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  • Suzanne Casamento

Blending Dividing Lines at Pride Mountain Wines

Updated: Mar 4


“That line you’re standing on divides Sonoma and Napa counties,” Andy says. I stand with one foot in each county and look out over the line that cuts through the grapevines in front of me.


“More dividing lines. They’re everywhere,” I think.


A friend connected me with Andy, at Pride Mountain Vineyards. Earlier that day, I’d driven a long winding road through a valley and up a mountain. I passed RVs parked on raw dirt among needleless evergreens markers of where glorious homes once sat.


The drive was a haunting past nature had blazed through. At one point, I questioned who would build a winery at the end of such a treacherous road, but then I climbed to a hilltop where the Pride property rambled down to a pond, up to a ranch-like winery, and over what seemed like miles of gorgeous vine covered hills.


“It’s so beautiful,” I say.


As I look over both sides of the dividing line, I ask, "How does the fact that the winery sits on two counties affect production?”


“Well, there are different laws and taxes for each, and we have a production facility for each county," he says as he points to buildings on either side of the line, "but the wine production process is pretty much the same. Let’s go check out the wine caves.”


The wine caves tunnel through mountains like secrets carving out space for buried treasure. We stop by a fork in the barrel-filled tunnels and taste an amazing Merlot. “This is Merlot?” I ask.


“Yes.” Andy laughs. “Amazing how that one line from Sideways really gave Merlot a bad name.”


I laugh and think about how true that is. One opinion or prejudicial idea can stick with a person, group, culture, or wine forever.


We walk through the tunnels to a gorgeous room with stone walls, a wooden ceiling, and plush sofas covered in cozy pillows. I decide I never want to leave this room. As Andy pours a Syrah, I take a deep breath and settle into the sofa, so grateful for the distraction. The last few days, I’ve been sucked into hours of coverage of Russia’s war on Ukraine. Watching families huddled in basements. Bombs exploding. Women walking their babies miles to Poland’s border. I’ve been checking for updates about my Ukrainian co-workers while trying to focus on meditating and praying for peace and feeling sick in my gut.


“You must get to meet a lot of interesting people,” I say, attempting to focus on the present.


“It’s funny,” Andy says like he’s reading my thoughts, “I meet people from all over the world. And by and large, people everywhere want the same things. They want to love their families, have a safe place to live, be healthy, and every once in a while, drink some wine.”


I think about the dividing line between Napa and Sonoma. Different counties and slightly different laws and taxes, but very similar processes. I wonder how we get from slightly different laws and similar processes to giant rifts in beliefs.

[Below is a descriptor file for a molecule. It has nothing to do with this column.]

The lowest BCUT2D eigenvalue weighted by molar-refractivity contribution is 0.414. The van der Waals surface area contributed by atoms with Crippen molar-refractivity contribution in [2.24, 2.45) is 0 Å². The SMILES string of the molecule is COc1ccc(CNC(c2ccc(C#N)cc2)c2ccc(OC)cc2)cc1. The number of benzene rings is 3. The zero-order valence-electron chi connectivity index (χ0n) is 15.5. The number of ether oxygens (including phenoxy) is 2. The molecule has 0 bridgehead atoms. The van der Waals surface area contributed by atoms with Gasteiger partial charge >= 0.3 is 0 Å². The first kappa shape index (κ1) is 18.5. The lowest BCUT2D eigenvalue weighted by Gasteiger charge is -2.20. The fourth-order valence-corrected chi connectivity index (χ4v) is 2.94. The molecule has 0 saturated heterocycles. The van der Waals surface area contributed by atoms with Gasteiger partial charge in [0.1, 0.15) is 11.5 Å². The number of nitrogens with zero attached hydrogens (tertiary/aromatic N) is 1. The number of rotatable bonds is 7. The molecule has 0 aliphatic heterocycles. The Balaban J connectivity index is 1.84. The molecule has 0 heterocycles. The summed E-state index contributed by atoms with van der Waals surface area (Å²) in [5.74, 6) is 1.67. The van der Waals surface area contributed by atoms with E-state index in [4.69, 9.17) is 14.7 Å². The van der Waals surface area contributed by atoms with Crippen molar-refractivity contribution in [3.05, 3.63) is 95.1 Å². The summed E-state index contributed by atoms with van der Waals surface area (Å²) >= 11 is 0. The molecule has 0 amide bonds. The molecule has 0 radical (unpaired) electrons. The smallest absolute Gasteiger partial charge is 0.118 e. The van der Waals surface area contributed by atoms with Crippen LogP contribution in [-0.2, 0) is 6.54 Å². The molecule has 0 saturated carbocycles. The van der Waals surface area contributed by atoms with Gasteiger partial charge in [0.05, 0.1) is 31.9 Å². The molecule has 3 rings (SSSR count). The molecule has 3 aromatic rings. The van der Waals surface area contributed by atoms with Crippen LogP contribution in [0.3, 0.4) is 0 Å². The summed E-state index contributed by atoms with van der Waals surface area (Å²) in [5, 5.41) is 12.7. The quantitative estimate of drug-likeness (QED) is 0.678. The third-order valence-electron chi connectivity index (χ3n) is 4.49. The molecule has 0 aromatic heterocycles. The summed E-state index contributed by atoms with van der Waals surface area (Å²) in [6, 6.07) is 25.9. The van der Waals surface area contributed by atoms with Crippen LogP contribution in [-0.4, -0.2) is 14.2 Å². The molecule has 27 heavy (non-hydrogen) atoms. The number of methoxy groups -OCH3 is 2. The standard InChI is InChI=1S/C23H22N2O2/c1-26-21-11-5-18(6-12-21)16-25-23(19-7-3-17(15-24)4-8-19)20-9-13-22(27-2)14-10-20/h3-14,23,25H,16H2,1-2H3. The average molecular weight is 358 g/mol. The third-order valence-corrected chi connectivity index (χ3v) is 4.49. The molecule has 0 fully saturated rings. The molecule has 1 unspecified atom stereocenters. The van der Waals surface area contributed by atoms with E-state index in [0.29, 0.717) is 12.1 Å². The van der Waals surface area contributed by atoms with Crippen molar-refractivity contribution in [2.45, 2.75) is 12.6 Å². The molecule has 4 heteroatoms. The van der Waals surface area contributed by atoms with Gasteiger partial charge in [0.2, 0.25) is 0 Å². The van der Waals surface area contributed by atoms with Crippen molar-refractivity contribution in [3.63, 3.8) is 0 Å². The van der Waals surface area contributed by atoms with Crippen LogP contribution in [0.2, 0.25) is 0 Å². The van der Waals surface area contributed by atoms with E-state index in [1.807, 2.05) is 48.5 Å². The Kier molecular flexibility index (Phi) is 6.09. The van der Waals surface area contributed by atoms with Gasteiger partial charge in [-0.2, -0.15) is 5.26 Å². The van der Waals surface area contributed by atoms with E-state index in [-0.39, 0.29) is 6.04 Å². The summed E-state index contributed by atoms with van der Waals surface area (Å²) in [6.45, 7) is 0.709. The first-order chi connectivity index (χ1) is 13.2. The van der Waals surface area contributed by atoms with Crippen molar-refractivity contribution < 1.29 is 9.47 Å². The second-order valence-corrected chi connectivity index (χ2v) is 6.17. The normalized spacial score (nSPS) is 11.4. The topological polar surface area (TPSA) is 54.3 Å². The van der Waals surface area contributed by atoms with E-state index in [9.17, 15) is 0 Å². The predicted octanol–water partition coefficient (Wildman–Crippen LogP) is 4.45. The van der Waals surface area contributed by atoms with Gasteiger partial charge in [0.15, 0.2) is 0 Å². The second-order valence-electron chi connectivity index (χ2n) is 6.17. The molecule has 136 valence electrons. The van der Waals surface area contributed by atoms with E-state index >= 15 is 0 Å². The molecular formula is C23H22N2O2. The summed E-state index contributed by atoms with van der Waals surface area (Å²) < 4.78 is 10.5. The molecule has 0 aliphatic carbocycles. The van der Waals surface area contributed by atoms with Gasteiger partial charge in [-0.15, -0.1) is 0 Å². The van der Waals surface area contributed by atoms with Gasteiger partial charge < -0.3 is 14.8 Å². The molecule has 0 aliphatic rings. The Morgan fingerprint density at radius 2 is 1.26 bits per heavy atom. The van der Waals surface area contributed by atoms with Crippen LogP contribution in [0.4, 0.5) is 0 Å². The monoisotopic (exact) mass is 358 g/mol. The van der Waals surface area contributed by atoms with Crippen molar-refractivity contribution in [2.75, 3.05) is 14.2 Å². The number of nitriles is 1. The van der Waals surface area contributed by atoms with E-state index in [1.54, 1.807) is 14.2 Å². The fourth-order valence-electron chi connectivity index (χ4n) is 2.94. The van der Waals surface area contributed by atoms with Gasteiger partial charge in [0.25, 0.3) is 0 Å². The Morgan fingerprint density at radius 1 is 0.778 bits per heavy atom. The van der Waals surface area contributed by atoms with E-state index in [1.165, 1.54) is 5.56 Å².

Is it one bad line from a movie like, “I am not drinking any f*cking Merlot!” that twists our ideas of what’s true and false?


I take another sip of the Merlot. It’s delicious. In fact, I like it more than the Syrah.


“You know, there are ruins of an old winery on the property. It was built in 1890 and it burned down during Prohibition,” Andy says.


“Was it a wildfire? Like one of the ones that burned all the homes along the road up here?” I ask.


“More like when a mortgage and insurance policy rub together,” Andy says.


“Ohhhh,” I say and take another sip. Later, I do some research and discover that wineries like the one on the property that burned during Prohibition are called “ghost wineries.” Before Prohibition, California had about 700 wineries and by the time it was over 13 years later, only about 40 had managed to survive. The ones that did produced wines for religious ceremonies or bootlegging.


I think about the first person to plant vines on this property over 130 years ago and the resiliency of the land that survived fires, Prohibition laws, divided county laws, and changing ownerships. Different people, different beliefs, different owners, and Pride Family Wines is still there producing incredible wine.


Andy pours red wine into my glass and says, “This is our Claret Reserve.”


“I’ve never heard of a Claret,” I say as I hold the glass up to my nose and sniff. My head dizzies from the rich scent.


“It’s technically a blend of Merlot, Cabernet Sauvignon, and a little Petit Verdot.”


I take a sip. My taste buds feel like they’ve just been born. It’s ridiculously delicious.


“Oh my God,” I say.


“I know.” Andy laughs and smiles. “This is the wine we drink at our Christmas party.”


It makes sense that the most magical wine of the most pride is a blend; a rich combination of divided land, different laws, combined heritage, and resilient history, fully worthy of celebration.

 

PHOTOS: 1. The Sonoma/Napa county line 2. Barrel-filled wine tunnels

3. The gorgeous room I never wanted to leave

4. The ghost winery

5. & 6. Beautiful vistas at Pride Mountain Wine

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